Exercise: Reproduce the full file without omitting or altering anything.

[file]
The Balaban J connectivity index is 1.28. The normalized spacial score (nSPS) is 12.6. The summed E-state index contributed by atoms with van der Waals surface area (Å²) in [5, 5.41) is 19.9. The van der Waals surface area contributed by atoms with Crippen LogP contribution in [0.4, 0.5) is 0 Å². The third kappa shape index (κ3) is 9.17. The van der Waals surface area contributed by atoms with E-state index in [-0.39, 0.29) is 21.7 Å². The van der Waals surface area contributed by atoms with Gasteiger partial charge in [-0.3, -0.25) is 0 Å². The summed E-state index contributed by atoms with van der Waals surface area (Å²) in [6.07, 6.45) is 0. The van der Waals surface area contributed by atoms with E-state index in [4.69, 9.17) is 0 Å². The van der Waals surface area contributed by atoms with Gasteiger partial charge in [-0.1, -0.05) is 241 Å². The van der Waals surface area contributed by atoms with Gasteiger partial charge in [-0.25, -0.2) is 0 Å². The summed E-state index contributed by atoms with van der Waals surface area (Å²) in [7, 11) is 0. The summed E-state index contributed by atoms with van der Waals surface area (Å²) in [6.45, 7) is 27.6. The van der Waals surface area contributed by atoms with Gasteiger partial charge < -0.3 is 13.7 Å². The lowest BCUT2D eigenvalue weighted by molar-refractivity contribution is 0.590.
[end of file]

The Balaban J connectivity index is 1.28. The normalized spacial score (nSPS) is 12.6. The summed E-state index contributed by atoms with van der Waals surface area (Å²) in [5, 5.41) is 19.9. The van der Waals surface area contributed by atoms with Crippen LogP contribution in [0.4, 0.5) is 0 Å². The third kappa shape index (κ3) is 9.17. The van der Waals surface area contributed by atoms with E-state index in [-0.39, 0.29) is 21.7 Å². The van der Waals surface area contributed by atoms with Gasteiger partial charge in [-0.3, -0.25) is 0 Å². The summed E-state index contributed by atoms with van der Waals surface area (Å²) in [6.07, 6.45) is 0. The van der Waals surface area contributed by atoms with E-state index in [4.69, 9.17) is 0 Å². The van der Waals surface area contributed by atoms with Gasteiger partial charge in [-0.1, -0.05) is 241 Å². The van der Waals surface area contributed by atoms with Gasteiger partial charge in [-0.25, -0.2) is 0 Å². The summed E-state index contributed by atoms with van der Waals surface area (Å²) in [7, 11) is 0. The summed E-state index contributed by atoms with van der Waals surface area (Å²) in [6.45, 7) is 27.6. The van der Waals surface area contributed by atoms with Gasteiger partial charge < -0.3 is 13.7 Å². The lowest BCUT2D eigenvalue weighted by molar-refractivity contribution is 0.590.